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Behavioral Health and Aging - Mental Health

Mental illness affects a significant proportion of Americans and their families, and is often associated with physical health problems that can complicate treatment.

Mental health researchers at the Division of Research use epidemiologic, comparative effectiveness, machine learning, and clinical trial methods to: 1) answer questions about the prevalence of different types of mental illness and the types of care dispensed to diverse populations; 2) identify people at the greatest risk of developing mental health problems; 3) study the effectiveness of different treatments; and 4) develop and test new models of care.

Our researchers work closely with both primary and specialty care providers of mental health care when conducting research and disseminating and implementing new evidence-based clinical practices. They also conduct quality improvement projects such as exploring how transcranial magnetic stimulation might best be used to treat depression.

Our researchers are active participants and leaders in the Mental Health Research Network (MHRN), funded by the National Institute of Mental Health. The MHRN is a consortium of research centers affiliated with 13 large nonprofit integrated health care systems serving a diverse and representative population of over 12 million members across 15 states. Our researchers partnered with MHRN investigators to study how evidence-based suicide risk reduction activities — screening, assessment, treatment, and transitions to care — are best implemented in health systems.


Kaiser Permanente researchers and clinicians developed one of the first effective telehealth programs for depression. The widely disseminated program, delivered by primary care nurses, was shown to significantly reduce depression, improve mental functioning and increase patient satisfaction with treatment. Kaiser Permanente researchers and clinicians also have participated in one of the largest clinical trials for depression, the IMPACT collaborative care management program for late life depression. IMPACT participants experienced less depression, less functional impairment and a better quality of life than study participants randomized to usual primary care for depression. The IMPACT collaborative care model has since been broadly propagated.

Serious Mental Illness

Individuals with serious mental illness (SMI) have high utilization of health care services, suffer disproportionately from chronic diseases and substance abuse, and die, on average, 25 years prematurely. Research here has confirmed these health disparities, particularly among people with dual mental health and substance use disorders. Current studies focus on how to improve quality of care for patients with comorbid mental health and medical conditions, and how to lower the risk of serious health outcomes for this vulnerable population.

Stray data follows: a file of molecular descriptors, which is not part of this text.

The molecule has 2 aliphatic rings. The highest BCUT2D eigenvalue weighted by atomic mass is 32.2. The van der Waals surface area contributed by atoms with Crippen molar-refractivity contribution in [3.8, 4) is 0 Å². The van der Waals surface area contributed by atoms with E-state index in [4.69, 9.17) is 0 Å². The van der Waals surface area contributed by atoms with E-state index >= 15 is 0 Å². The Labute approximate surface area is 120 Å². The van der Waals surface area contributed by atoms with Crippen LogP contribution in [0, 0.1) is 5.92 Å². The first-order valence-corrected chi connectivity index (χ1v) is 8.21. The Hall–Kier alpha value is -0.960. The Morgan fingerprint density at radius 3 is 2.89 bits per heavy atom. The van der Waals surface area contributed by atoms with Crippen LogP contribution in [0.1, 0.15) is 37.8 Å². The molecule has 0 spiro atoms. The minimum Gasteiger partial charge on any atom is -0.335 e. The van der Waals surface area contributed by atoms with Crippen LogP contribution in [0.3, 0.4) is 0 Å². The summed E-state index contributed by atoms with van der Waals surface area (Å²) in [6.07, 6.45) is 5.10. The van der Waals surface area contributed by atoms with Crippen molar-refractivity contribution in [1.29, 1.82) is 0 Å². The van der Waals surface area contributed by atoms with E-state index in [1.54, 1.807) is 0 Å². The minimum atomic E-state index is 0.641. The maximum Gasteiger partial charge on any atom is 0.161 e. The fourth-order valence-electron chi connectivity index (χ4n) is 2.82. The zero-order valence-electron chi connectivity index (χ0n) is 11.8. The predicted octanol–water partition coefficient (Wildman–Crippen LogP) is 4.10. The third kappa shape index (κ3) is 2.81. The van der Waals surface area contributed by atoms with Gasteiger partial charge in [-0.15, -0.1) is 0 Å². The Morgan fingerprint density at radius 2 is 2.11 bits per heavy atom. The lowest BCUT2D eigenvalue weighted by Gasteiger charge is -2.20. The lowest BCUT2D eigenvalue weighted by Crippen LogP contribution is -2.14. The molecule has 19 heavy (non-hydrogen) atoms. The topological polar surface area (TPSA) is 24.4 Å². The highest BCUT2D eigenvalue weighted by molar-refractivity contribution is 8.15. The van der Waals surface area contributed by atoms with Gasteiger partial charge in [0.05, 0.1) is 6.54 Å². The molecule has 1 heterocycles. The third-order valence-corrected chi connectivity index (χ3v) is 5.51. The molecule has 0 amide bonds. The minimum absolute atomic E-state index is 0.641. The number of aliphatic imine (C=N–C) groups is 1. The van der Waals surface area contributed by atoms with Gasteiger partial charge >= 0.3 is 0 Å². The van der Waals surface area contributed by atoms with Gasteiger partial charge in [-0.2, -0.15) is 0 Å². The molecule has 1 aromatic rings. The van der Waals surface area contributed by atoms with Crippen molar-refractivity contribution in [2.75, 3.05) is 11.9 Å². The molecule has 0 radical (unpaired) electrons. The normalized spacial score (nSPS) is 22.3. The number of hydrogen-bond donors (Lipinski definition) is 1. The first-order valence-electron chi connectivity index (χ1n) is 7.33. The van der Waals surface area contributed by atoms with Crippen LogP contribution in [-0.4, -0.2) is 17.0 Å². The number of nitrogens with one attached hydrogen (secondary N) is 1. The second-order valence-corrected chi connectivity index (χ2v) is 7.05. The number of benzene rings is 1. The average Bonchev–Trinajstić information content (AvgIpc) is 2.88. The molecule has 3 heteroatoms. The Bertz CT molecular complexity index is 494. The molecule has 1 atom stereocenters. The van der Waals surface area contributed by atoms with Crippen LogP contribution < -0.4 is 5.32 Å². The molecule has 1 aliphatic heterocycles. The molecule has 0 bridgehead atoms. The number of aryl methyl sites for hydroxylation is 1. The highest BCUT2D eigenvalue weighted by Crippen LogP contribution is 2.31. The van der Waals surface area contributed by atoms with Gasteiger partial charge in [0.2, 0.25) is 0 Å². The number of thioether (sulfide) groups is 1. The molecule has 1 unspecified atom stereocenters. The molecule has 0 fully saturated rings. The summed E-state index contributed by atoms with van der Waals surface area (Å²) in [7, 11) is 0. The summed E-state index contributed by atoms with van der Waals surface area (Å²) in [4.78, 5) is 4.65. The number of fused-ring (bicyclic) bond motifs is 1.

We have also conducted research that emphasizes the need for progressive interventions that account for “upstream” social determinants of health, including the social, political, and economic context in which individuals with SMI are embedded. For example, our researchers have found that persons with SMI live in neighborhoods with a greater density of tobacco outlets relative to the general population, and among those with SMI, greater tobacco outlet density is associated with heavier smoking, lowered self-efficacy with quitting, and poorer mental health.

Suicide Risk

Suicide and attempted suicide are growing problems, and among the leading causes of mortality and morbidity for some vulnerable populations, such as adolescents. Clinicians and health systems need more effective tools for identifying people at risk of attempting suicide, in order to intervene early. Researchers here have been working to extend the groundbreaking suicide risk prediction models initially developed through the MHRN to maximize their feasibility for clinicians and clinical workflows and minimize any potential racial or ethnic biases

Adverse Childhood Experiences

Adverse childhood experiences (ACEs) — including physical, sexual or emotional abuse, neglect, living with a substance abusing or mentally ill parent, having a parent who is incarcerated, and witnessing domestic violence — are alarmingly common. ACEs are robust predictors of long-term psychological and physical health consequences as well as greater healthcare utilization and healthcare costs in adulthood.

ACES are also associated with increased risk for a variety of negative prenatal and perinatal outcomes in women, including prenatal depression and anxiety, obstetric problems and premature delivery. Our research has evaluated screening for ACEs as part of standard prenatal care to learn more about implementing an ACEs screening in a real-world health care setting. Our researchers have also collaborated with clinical leaders to study the implementation of ACEs screening in pediatric primary care.

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